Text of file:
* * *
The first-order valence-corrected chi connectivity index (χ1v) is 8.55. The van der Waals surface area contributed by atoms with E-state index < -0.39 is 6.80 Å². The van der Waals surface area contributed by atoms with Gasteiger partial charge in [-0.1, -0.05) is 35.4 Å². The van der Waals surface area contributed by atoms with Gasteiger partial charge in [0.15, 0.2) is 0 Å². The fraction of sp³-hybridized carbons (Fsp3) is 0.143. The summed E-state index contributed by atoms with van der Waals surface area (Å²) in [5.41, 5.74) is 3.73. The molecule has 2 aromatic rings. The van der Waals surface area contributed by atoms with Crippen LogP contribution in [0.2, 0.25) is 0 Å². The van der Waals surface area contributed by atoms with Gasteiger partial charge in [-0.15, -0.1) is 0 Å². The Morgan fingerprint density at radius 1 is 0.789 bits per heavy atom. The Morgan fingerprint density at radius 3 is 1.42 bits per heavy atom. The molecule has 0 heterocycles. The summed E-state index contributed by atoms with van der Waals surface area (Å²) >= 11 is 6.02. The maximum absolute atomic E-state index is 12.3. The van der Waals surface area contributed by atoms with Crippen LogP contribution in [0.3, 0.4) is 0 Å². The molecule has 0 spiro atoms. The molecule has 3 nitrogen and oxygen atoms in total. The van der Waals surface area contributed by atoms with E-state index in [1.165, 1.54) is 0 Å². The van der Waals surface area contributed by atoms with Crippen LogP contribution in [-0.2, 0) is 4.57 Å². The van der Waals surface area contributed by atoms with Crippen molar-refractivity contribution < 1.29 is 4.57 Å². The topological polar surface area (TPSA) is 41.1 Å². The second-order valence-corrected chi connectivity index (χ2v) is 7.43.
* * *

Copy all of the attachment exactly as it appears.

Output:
The first-order valence-corrected chi connectivity index (χ1v) is 8.55. The van der Waals surface area contributed by atoms with E-state index < -0.39 is 6.80 Å². The van der Waals surface area contributed by atoms with Gasteiger partial charge in [-0.1, -0.05) is 35.4 Å². The van der Waals surface area contributed by atoms with Gasteiger partial charge in [0.15, 0.2) is 0 Å². The fraction of sp³-hybridized carbons (Fsp3) is 0.143. The summed E-state index contributed by atoms with van der Waals surface area (Å²) in [5.41, 5.74) is 3.73. The molecule has 2 aromatic rings. The van der Waals surface area contributed by atoms with Crippen LogP contribution in [0.2, 0.25) is 0 Å². The van der Waals surface area contributed by atoms with Gasteiger partial charge in [-0.15, -0.1) is 0 Å². The Morgan fingerprint density at radius 1 is 0.789 bits per heavy atom. The Morgan fingerprint density at radius 3 is 1.42 bits per heavy atom. The molecule has 0 heterocycles. The summed E-state index contributed by atoms with van der Waals surface area (Å²) >= 11 is 6.02. The maximum absolute atomic E-state index is 12.3. The van der Waals surface area contributed by atoms with Crippen LogP contribution in [0.3, 0.4) is 0 Å². The molecule has 0 spiro atoms. The molecule has 3 nitrogen and oxygen atoms in total. The van der Waals surface area contributed by atoms with E-state index in [1.165, 1.54) is 0 Å². The van der Waals surface area contributed by atoms with Crippen LogP contribution in [-0.2, 0) is 4.57 Å². The van der Waals surface area contributed by atoms with Crippen molar-refractivity contribution < 1.29 is 4.57 Å². The topological polar surface area (TPSA) is 41.1 Å². The second-order valence-corrected chi connectivity index (χ2v) is 7.43.